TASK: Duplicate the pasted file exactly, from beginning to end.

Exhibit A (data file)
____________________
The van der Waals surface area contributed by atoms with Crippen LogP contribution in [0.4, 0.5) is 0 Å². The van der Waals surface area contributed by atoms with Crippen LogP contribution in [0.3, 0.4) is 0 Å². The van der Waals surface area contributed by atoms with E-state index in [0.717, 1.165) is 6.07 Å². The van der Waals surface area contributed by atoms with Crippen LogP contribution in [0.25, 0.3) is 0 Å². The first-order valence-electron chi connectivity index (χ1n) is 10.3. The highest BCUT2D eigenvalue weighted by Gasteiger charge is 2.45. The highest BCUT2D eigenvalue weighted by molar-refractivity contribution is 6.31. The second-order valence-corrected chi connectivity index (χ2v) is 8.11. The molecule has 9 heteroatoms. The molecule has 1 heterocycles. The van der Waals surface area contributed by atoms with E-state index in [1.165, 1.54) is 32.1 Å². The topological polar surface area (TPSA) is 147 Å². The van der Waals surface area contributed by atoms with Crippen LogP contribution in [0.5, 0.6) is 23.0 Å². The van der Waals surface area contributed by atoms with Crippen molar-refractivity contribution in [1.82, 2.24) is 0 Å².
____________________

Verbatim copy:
The van der Waals surface area contributed by atoms with Crippen LogP contribution in [0.4, 0.5) is 0 Å². The van der Waals surface area contributed by atoms with Crippen LogP contribution in [0.3, 0.4) is 0 Å². The van der Waals surface area contributed by atoms with E-state index in [0.717, 1.165) is 6.07 Å². The van der Waals surface area contributed by atoms with Crippen LogP contribution in [0.25, 0.3) is 0 Å². The first-order valence-electron chi connectivity index (χ1n) is 10.3. The highest BCUT2D eigenvalue weighted by Gasteiger charge is 2.45. The highest BCUT2D eigenvalue weighted by molar-refractivity contribution is 6.31. The second-order valence-corrected chi connectivity index (χ2v) is 8.11. The molecule has 9 heteroatoms. The molecule has 1 heterocycles. The van der Waals surface area contributed by atoms with E-state index in [1.165, 1.54) is 32.1 Å². The topological polar surface area (TPSA) is 147 Å². The van der Waals surface area contributed by atoms with Crippen LogP contribution in [0.5, 0.6) is 23.0 Å². The van der Waals surface area contributed by atoms with Crippen molar-refractivity contribution in [1.82, 2.24) is 0 Å².